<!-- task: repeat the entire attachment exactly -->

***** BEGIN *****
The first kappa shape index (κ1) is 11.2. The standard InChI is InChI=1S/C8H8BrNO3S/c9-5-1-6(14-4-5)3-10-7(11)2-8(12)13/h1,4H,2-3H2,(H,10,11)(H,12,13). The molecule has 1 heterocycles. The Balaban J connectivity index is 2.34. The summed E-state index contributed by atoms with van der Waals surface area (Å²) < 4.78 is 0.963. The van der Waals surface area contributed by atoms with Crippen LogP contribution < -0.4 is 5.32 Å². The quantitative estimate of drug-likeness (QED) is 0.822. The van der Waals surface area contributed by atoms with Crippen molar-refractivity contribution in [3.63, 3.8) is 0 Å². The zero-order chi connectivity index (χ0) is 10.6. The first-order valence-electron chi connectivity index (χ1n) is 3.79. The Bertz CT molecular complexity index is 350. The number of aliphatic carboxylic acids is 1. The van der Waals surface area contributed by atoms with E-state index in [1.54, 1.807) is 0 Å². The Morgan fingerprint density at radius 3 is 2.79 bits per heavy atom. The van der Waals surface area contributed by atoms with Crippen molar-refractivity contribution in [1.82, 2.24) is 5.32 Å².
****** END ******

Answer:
The first kappa shape index (κ1) is 11.2. The standard InChI is InChI=1S/C8H8BrNO3S/c9-5-1-6(14-4-5)3-10-7(11)2-8(12)13/h1,4H,2-3H2,(H,10,11)(H,12,13). The molecule has 1 heterocycles. The Balaban J connectivity index is 2.34. The summed E-state index contributed by atoms with van der Waals surface area (Å²) < 4.78 is 0.963. The van der Waals surface area contributed by atoms with Crippen LogP contribution < -0.4 is 5.32 Å². The quantitative estimate of drug-likeness (QED) is 0.822. The van der Waals surface area contributed by atoms with Crippen molar-refractivity contribution in [3.63, 3.8) is 0 Å². The zero-order chi connectivity index (χ0) is 10.6. The first-order valence-electron chi connectivity index (χ1n) is 3.79. The Bertz CT molecular complexity index is 350. The number of aliphatic carboxylic acids is 1. The van der Waals surface area contributed by atoms with E-state index in [1.54, 1.807) is 0 Å². The Morgan fingerprint density at radius 3 is 2.79 bits per heavy atom. The van der Waals surface area contributed by atoms with Crippen molar-refractivity contribution in [1.82, 2.24) is 5.32 Å².